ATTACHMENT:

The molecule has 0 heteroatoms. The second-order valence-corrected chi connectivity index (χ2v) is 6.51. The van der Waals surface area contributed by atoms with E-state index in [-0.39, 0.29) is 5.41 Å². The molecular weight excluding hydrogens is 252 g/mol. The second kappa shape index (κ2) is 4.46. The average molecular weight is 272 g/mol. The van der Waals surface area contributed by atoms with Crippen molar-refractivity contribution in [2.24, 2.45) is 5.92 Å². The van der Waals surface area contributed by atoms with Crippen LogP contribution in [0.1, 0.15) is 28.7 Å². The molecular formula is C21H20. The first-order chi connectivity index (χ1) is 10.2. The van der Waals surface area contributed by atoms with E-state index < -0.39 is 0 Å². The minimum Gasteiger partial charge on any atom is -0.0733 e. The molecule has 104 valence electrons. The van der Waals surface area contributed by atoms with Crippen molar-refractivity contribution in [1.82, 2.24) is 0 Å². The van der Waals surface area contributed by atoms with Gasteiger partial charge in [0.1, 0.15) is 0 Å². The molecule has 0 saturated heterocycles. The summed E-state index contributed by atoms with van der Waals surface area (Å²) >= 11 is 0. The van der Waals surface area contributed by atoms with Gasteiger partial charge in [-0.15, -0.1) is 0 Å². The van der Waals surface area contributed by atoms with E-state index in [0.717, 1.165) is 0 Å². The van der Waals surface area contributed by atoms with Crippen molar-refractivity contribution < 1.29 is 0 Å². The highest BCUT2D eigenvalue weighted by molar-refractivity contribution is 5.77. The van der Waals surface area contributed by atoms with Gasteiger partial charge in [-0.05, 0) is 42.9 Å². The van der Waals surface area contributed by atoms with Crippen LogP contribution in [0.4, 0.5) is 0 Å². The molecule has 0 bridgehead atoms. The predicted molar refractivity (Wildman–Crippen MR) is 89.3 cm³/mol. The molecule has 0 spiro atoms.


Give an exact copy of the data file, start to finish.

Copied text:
The molecule has 0 heteroatoms. The second-order valence-corrected chi connectivity index (χ2v) is 6.51. The van der Waals surface area contributed by atoms with E-state index in [-0.39, 0.29) is 5.41 Å². The molecular weight excluding hydrogens is 252 g/mol. The second kappa shape index (κ2) is 4.46. The average molecular weight is 272 g/mol. The van der Waals surface area contributed by atoms with Crippen molar-refractivity contribution in [2.24, 2.45) is 5.92 Å². The van der Waals surface area contributed by atoms with Crippen LogP contribution in [0.1, 0.15) is 28.7 Å². The molecular formula is C21H20. The first-order chi connectivity index (χ1) is 10.2. The van der Waals surface area contributed by atoms with E-state index < -0.39 is 0 Å². The minimum Gasteiger partial charge on any atom is -0.0733 e. The molecule has 104 valence electrons. The van der Waals surface area contributed by atoms with Crippen molar-refractivity contribution in [1.82, 2.24) is 0 Å². The van der Waals surface area contributed by atoms with Gasteiger partial charge in [0.1, 0.15) is 0 Å². The molecule has 0 saturated heterocycles. The summed E-state index contributed by atoms with van der Waals surface area (Å²) >= 11 is 0. The van der Waals surface area contributed by atoms with Gasteiger partial charge in [-0.15, -0.1) is 0 Å². The van der Waals surface area contributed by atoms with E-state index in [0.717, 1.165) is 0 Å². The van der Waals surface area contributed by atoms with Crippen molar-refractivity contribution < 1.29 is 0 Å². The highest BCUT2D eigenvalue weighted by molar-refractivity contribution is 5.77. The van der Waals surface area contributed by atoms with Gasteiger partial charge in [-0.05, 0) is 42.9 Å². The van der Waals surface area contributed by atoms with Crippen LogP contribution in [0.4, 0.5) is 0 Å². The molecule has 0 bridgehead atoms. The predicted molar refractivity (Wildman–Crippen MR) is 89.3 cm³/mol. The molecule has 0 spiro atoms.